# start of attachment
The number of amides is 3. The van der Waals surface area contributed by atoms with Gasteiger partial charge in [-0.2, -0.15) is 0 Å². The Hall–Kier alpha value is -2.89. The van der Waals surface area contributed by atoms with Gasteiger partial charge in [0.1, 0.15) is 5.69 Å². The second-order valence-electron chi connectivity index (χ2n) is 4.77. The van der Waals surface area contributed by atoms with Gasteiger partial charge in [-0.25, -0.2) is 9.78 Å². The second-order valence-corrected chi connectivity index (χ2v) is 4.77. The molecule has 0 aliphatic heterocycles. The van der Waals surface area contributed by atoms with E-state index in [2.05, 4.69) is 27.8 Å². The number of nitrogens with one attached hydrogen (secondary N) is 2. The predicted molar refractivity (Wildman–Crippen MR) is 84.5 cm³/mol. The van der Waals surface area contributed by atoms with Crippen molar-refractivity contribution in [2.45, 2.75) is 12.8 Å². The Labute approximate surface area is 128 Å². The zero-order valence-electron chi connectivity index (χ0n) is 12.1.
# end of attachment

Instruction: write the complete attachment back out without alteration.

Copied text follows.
The number of amides is 3. The van der Waals surface area contributed by atoms with Gasteiger partial charge in [-0.2, -0.15) is 0 Å². The Hall–Kier alpha value is -2.89. The van der Waals surface area contributed by atoms with Gasteiger partial charge in [0.1, 0.15) is 5.69 Å². The second-order valence-electron chi connectivity index (χ2n) is 4.77. The van der Waals surface area contributed by atoms with Gasteiger partial charge in [-0.25, -0.2) is 9.78 Å². The second-order valence-corrected chi connectivity index (χ2v) is 4.77. The molecule has 0 aliphatic heterocycles. The van der Waals surface area contributed by atoms with E-state index in [2.05, 4.69) is 27.8 Å². The number of nitrogens with one attached hydrogen (secondary N) is 2. The predicted molar refractivity (Wildman–Crippen MR) is 84.5 cm³/mol. The van der Waals surface area contributed by atoms with Crippen molar-refractivity contribution in [2.45, 2.75) is 12.8 Å². The Labute approximate surface area is 128 Å². The zero-order valence-electron chi connectivity index (χ0n) is 12.1.